Need advice from fellow Teachers. Please!


#1

Ok, I know some of these threads that are specific don’t get much response, but HOPEFULLY someone will be able to respond.

Here is my dilemma

I just graduated with my Master’s in Psychology and I have been teaching at the University level for the past few semesters, but it has been mostly freshmen. I’m moving to SC and I am considering entering into the Master’s of Teaching program at the university to begin teaching at the High School level…

If possible could anyone that has experience in teaching in public schools give me some advice? I’m not sure if I should go through the trouble…Here is how I see it

Pro: I love to teach and if I went into the public schools (teaching History/social studies/government) I could get a good solid job. Right now, at the community college level, it is very sporadic and not guaranteed.

Con: Not sure if it is worth going through another Master’s program (price wise) and really how difficult the transition from college freshmen to high school kids would be.

Thanks in advance!

PS I would love to be able to teach at a Catholic High School and there are quite a few in my area…oh well


#2

Have you considered going for your Ph.D. in Psychology to improve your credentials for teaching at the University level?


#3

I have had experience with Ph.D programs in psychology and I know that they are not for me. They are completely research focused and that is pure torture for me since I’ve spent the last two years doing it. Plus that would be another 4-5 years of school and I would be required to continue research even if I got a position as a professor at a university.

But thanks for the response


#4

If you decide you do want to teach at the high school level, I would go for certification only instead of any type of degree. I am not sure if it still works this way but I obtained my teaching certificate by sending my transcripts into the state department of education and they sent a list of classes I had to take to become certified in the subject area. It was a lot fewer classes than even a bachelors - I had to go for a year (not even full time - two classes at a time I think) and then student teach. I never had anybody complain that I didn’t have a degree in education. You also will not benefit much from another Masters in the teaching profession - the Masters you have will put you on the Masters pay scale. Then depending on what state you’re in, you’ll need six credits or so every five years to keep your certificate, so don’t overschool yourself before you get there. Anything you took before your hiring will not count.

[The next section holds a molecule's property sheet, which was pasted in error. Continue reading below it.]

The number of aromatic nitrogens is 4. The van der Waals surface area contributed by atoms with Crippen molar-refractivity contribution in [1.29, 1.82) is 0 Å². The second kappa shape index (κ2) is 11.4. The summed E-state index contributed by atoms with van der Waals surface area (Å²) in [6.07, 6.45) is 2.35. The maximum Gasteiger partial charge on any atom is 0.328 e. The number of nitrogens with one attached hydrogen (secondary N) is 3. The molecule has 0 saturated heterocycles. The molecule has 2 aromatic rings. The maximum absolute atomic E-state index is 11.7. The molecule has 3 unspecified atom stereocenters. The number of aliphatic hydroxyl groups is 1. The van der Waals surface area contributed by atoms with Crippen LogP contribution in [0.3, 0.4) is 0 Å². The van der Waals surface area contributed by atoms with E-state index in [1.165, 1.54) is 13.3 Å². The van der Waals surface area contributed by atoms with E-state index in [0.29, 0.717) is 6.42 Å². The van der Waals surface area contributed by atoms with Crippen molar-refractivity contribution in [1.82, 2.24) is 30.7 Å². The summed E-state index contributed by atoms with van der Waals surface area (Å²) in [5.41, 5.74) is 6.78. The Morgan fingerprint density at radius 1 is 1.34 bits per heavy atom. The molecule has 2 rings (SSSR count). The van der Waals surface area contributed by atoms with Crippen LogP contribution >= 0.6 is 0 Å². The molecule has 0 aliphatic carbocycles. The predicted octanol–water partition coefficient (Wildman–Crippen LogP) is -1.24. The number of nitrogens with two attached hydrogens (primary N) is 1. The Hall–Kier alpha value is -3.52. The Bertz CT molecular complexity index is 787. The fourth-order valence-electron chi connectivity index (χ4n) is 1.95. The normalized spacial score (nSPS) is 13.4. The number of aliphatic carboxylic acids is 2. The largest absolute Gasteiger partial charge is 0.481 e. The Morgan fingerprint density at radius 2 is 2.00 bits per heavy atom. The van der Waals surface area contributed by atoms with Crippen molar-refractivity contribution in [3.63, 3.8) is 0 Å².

#5

i wish it were that simple…I was told since I didn’t have a bachelor’s in anything teachable in a high school level (Psychology) I would have to get a degree in teaching in another area…Apparently SC is screwy, b/c if I stayed in NC all I would have to do is what you did. My mother did the same thing. I’ll call the school board personally just in case. I checked their website and that is what it said, and the local university confirmed. Hopefully it will be easier :slight_smile:

How do you like teaching at the public schools?


#6

Let me start this by saying that I am not a teacher in South Carolina and each state has slightly different rules. However, there is a lot of similarities and having taught it a couple of different states I have some experience with the different hoops you have to go through to get ceritified.

So to start with you should have a degree that can be used for teaching. I assume that you B.A. is in psychology. Psychology is a social studies subject and therefore you have the degree. I teach psychology at the high school level so it is definitely a degree that can get you certified. Most of the time they like you to have a degree in history, but it is not required. You may have to take a few extra classes to add to your knowledge, but you should not have to get a new degree.

Secondly if you are going to call anyone I would try Mr. James H. Turner at the Office of Educator Certification for South Carolina. He probably can give you the best info on what to do. His whole job is to know this stuff. School boards or principals will know the basics and that’s about it. Even state school boards will only have general knowledge. Call the guy who’s job is to actually know all this stuff.

Third download the South Carolina Educator Certification Manual from the South Carolina Department of Ed. website. Look at page 43 and it more or less gives you an idea at what you would need to do as far as taking extra classes or what not.

Lastly try talking to somone else at the university. While many would like you to get a degree in education its should not be necessary. Thousands of teachers come into the field from another field. There are definitely ways to get you certified without having to get another degree. I was one of those, although again I’ve never been ceritifed in South Carolina. If necessary speak to head of the teacher ed. department, because frankly it seems like you are being lied to or misled.